Professional translators: They have high language and cultural skills in at least two working languages. One of the languages might be their native language, or they have near-native competence of at least one of the working languages, in this case German and Italian. They have domain competences, i.e. knowledge in domain specific fields and domain specific language, or at least they are aware that additional knowledge is needed from external sources. Professional translators have high dictionary use skills.
Another potential user group are language learners:
Learners of German: Language learners of German (as L2, i.e. second language) might be high school students or university students with Italian as their native language.
Learners of Italian: Language learners of Italian (as L2) might be high school students or university students with German as their native language (or L1).
Translation students will use the dictionary to:
- understand the source text
- find equivalents in the target language
- find contextual information
- translate from L1 to L2
- translate from L2 to L1
Professional translators will use the dictionary for:
- understand the source text
- find equivalents in the target language
- find contextual information
- translate from L1 to L2
- translate from L2 to L1 (less common, since professional translators are usually required to translate into their native language)
Language Learners of German will use the dictionary to:
- find pronunciation information of a German word
- find grammatical information of a German word
- understand a German text
- find the German equivalent of an Italian word
- produce a German text
- identify and recognise false friends, i.e. two words or expressions in different languages that have similar forms but different meanings, since false friends are included within notes in the dictionary
Complexity of user groups
A good representation of the complexity of user groups is offered by Arhar et al. (2016); while their figure was prepared to show the Slovenian dictionary user typology, it can be regarded as quite universal and can be applied in other countries or language communities. Three broader user groups are distinguished according to situations of dictionary use: users in (formal) education, users in professional context, and users in spare time. Each group is quite heterogeneous; for example, users in the group using the dictionaries in the professional context range from those with linguistic education (linguists, proofreaders, translators) to those without but with frequent production of different types of texts (e.g. journalists, marketing people, lawyers).
Nonetheless, it is also important to consider that there are differences between user groups across different countries. These differences are a consequence of differences in user habits, and, sometimes relatedly, the level of development of lexicography in a particular country. The evidence of this has been provided by Kosem et al. (2018), a study using the data obtained in the European survey on dictionary use (Kosem et al. 2017). This was by far the largest-scale survey of dictionary users, with a focus on monolingual dictionaries. The survey was completed by 9,562 respondents, over 300 respondents per country on average. In Figure 2, we can see the comparison between the Slovenian dictionary users and dictionary users from 24 other countries in the way they replied to nine different questions on dictionary use and attitude towards dictionaries. The scores are available per question (see Kosem et al. 2018 for more details on the questions asked), for example we can see that on the question about whether they find ads on dictionary websites acceptable, the users from Greece, Norway, Belgium, Romania and Sweden replied were similarly to the Slovenian users. Overall similarities or dissimilarities are indicated by blue ribbons on the right, showing that especially Estonian, but also Norwegian, Finnish and Spanish users seem to exhibit most similarities in dictionary habits and preferences with the Slovenian users.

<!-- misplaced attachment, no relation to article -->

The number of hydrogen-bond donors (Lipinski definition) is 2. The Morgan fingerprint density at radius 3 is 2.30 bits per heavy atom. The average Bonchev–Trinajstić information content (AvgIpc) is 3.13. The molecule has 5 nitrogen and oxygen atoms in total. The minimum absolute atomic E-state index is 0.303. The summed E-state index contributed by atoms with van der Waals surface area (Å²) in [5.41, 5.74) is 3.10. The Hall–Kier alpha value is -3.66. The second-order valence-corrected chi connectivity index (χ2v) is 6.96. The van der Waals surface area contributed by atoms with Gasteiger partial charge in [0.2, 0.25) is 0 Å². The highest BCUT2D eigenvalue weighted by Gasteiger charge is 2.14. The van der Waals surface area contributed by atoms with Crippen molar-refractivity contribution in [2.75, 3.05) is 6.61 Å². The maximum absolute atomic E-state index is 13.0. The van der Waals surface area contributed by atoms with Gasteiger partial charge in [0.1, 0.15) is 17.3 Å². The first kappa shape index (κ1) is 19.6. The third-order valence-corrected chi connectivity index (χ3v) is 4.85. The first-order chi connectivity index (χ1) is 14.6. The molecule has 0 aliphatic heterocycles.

One of the questions excluded from above-mentioned comparison was a question on preferred characteristics of a monolingual dictionary. Overall, the users from different countries mainly share preferences, with reliable content being ranked as the most important feature, followed by up-to-date content, ease of use, and free access. However, there are countries such as North Macedonia that considerably deviate from the European average; as shown in Figures 3 and 4 below, North Macedonian dictionary users valued reliability of dictionaries much less than several other features.